Wednesday, December 10, 2008

Brodsky announces expanded inquiry into aid for stadium projects

Given news reports of additional ($342.1 million, according to the New York Times) tax-exempt bonds for the Yankees and Mets stadiums, Assemblyman Richard Brodsky, chair of the Corporations committee, issued a statement saying he'll continue his inquiries.

The Times yesterday reported an increase in infrastructure costs and an ominous prediction:
George Sweeting, deputy director of the Independent Budget Office, said, “The additional costs that have emerged make it quite likely that that the city’s net benefit number is now negative.”

Brodsky's inquiry

Brodsky's press release:
Assemblymember Richard Brodsky (D-Westchester) today announced an expanded inquiry into the move toward additional taxpayer assistance of $450 million for the construction of the new Yankee and Met stadia. This assistance is in addition to the over $2 billion already given. The Chairman had begun the inquiry by chairing a public hearing on the taxpayer subsidies on July 2 of this year. His work revealed that contrary to public claims, there was little if any economic benefit to taxpayers in return for their money, that taxpayers, not the professional sports teams were paying for construction of the facilities, that the City did nothing to limit the ticket prices paid by those wishing to attend games, that the assessment of land beneath Yankee Stadium had been artificially and illegally inflated, that city officials strenuously and successfully sought a free luxury suite for themselves, that these issues and decisions were done secretively, and that elected officials, other than the Mayor, had little effective control of the process.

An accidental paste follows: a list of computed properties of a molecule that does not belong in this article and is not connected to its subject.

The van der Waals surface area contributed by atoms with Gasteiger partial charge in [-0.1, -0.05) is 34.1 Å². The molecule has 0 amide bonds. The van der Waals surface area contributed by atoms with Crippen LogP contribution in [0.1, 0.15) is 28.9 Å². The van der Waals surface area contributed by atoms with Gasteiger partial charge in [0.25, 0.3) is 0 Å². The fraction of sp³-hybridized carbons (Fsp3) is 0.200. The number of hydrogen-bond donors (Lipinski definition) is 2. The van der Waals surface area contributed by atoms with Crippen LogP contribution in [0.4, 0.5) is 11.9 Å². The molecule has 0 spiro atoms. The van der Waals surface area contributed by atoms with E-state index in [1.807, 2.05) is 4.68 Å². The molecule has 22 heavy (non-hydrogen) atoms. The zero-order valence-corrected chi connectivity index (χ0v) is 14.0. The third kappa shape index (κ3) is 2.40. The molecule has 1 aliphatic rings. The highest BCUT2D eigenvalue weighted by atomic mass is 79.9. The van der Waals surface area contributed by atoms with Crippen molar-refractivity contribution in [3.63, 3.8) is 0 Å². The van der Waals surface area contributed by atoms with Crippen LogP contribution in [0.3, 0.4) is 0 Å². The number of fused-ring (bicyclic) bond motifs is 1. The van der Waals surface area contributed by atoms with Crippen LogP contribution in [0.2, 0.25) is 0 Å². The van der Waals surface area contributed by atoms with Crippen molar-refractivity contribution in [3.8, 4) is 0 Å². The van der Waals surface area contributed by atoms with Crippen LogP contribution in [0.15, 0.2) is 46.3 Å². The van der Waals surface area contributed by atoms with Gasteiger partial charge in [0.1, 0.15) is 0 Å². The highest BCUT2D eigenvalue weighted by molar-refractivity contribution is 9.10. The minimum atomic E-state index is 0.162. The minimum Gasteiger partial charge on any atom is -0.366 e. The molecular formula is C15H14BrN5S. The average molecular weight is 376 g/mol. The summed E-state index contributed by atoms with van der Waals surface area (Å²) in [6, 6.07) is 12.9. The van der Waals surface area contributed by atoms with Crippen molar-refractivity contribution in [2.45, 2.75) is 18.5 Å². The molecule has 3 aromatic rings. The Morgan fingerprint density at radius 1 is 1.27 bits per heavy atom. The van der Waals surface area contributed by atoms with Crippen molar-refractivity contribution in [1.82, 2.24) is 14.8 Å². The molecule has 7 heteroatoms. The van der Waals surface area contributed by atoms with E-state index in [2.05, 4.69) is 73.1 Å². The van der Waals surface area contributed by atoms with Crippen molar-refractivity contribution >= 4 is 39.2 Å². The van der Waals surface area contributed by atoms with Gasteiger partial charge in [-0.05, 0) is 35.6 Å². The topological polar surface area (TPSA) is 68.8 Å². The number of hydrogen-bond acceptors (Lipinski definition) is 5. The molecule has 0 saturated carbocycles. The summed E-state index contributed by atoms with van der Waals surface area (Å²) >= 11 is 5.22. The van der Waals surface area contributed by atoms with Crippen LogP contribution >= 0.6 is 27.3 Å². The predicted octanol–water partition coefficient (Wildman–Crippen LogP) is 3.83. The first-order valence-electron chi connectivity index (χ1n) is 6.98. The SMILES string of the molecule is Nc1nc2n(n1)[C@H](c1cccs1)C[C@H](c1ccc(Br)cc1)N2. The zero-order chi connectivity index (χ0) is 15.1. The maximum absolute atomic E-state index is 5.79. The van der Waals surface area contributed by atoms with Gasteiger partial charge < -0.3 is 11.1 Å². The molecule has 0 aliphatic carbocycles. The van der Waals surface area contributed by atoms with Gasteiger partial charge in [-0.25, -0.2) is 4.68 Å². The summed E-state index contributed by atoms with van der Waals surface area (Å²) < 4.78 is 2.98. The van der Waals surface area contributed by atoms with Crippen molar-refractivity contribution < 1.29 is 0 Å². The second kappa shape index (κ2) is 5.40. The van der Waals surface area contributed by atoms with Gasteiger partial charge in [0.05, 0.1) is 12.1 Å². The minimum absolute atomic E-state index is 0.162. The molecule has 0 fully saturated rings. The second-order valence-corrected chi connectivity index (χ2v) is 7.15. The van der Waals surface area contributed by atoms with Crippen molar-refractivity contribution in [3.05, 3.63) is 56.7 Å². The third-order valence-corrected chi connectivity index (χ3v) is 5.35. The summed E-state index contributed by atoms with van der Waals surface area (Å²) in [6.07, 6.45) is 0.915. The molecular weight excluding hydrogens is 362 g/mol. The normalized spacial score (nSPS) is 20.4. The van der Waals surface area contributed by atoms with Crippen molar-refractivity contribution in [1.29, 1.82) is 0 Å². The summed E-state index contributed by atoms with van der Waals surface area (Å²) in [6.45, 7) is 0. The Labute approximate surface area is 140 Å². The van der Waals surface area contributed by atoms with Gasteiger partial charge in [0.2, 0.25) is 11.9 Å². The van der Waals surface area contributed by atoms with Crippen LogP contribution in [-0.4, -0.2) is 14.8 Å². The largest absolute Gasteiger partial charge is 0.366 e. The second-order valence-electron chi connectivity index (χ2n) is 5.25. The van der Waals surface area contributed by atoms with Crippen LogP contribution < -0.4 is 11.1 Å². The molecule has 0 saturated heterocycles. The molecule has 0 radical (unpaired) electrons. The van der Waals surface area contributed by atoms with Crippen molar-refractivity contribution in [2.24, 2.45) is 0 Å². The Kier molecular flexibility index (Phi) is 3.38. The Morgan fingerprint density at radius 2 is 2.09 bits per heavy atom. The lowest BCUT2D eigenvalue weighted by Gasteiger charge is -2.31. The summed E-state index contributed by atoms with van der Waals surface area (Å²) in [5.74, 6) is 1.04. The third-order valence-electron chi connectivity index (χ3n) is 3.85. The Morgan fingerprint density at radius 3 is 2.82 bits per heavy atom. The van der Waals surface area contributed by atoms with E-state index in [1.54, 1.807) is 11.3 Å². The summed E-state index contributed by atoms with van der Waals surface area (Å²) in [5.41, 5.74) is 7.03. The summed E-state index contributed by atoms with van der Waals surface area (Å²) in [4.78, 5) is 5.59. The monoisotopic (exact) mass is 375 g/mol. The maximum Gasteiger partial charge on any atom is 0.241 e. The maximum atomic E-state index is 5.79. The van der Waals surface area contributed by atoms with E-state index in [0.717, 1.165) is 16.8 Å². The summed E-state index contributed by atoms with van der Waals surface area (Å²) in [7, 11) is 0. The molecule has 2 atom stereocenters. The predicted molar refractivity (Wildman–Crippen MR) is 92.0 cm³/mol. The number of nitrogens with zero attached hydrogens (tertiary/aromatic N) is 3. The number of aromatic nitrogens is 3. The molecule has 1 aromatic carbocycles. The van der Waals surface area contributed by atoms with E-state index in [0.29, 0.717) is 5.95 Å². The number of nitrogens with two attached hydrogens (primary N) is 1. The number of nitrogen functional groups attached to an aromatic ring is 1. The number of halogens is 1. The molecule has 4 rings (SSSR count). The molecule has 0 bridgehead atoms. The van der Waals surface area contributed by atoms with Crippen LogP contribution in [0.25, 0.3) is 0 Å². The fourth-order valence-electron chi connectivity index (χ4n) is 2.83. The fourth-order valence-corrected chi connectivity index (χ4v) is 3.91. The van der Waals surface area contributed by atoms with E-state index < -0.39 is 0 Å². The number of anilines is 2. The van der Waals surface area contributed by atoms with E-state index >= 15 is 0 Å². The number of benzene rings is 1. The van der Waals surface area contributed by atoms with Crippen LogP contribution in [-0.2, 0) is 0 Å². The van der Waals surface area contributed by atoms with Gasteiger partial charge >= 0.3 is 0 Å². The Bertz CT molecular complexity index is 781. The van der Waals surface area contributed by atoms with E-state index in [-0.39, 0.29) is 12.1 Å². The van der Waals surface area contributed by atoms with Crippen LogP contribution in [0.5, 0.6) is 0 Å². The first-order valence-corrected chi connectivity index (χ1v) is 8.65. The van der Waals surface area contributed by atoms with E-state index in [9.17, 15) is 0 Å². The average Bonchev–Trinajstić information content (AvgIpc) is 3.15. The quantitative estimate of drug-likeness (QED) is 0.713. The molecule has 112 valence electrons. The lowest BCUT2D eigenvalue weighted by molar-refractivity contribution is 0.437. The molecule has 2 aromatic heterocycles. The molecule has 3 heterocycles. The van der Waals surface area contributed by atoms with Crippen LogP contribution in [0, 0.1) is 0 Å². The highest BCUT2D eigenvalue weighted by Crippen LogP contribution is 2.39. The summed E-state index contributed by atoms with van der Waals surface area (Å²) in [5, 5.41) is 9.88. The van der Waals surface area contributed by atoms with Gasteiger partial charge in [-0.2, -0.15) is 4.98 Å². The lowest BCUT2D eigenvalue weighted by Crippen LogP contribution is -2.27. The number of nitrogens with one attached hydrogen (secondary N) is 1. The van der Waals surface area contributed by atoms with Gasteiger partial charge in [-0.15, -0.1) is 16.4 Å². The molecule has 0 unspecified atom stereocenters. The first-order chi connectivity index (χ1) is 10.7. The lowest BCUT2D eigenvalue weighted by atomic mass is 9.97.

Subsequently, a Congressional Sub-Committee had two public hearings, the City withheld and then partially released requested documents, and still is withholding the bulk of those documents.


Did the public give $2 billion?

Note that it is very much a matter of debate as to whether the payments-in-lieu-of taxes, or PILOTs, represent a subsidy.

At a Congressional hearing October 24, Brodsky said, "Congressman, the private payments are the taxes they owe. It’s as though you built an extension on the house and you said to the taxing authority: send my payments to the bank to pay off the mortgage. The notion that this is being paid for by the Yankees is delusional.”

The Yankees' Randy Levine responded, “Mr. Brodsky, he really knows better. We don’t pay taxes now. We’re a tenant. We don’t pay taxes at the old Yankee Stadium. As I said before, there would not have been a new stadium, unless this mechanism was put into place.”)

"What public interest is served?"

The press release continued:
"We don't have the money to fund trains, schools or hospitals, yet two of the richest, most profitable companies in the world are turning to taxpayers for support," said Assemblyman Brodsky. "What public interest is served by these subsidies, especially when average citizens cannot afford the enormous increase in ticket prices? Who is protecting the public interest? How can we afford these subsidies when we can't find the money to fund mass transit or schools without enormous tax increases? We're going to get answers to these questions."

He continued, "We have watched as across New York IDAs have become vehicles for special deals that don't benefit the economy. It's not just that we can't afford these kinds of giveaways, it's that we have important economic development work that doesn't have the resources wasted on giveaways. The Assembly has been pushing to reform the system, and we're going to get at the truth of the stadium deals."

The Chairman said he would make announcements about the next steps in the inquiry shortly.


Note that Brodsky has not indicated that the inquiry would extend to the planned Atlantic Yards arena. Though construction has not yet begun, presumably some of the same discussions between the team owner and city/state officials are occurring.

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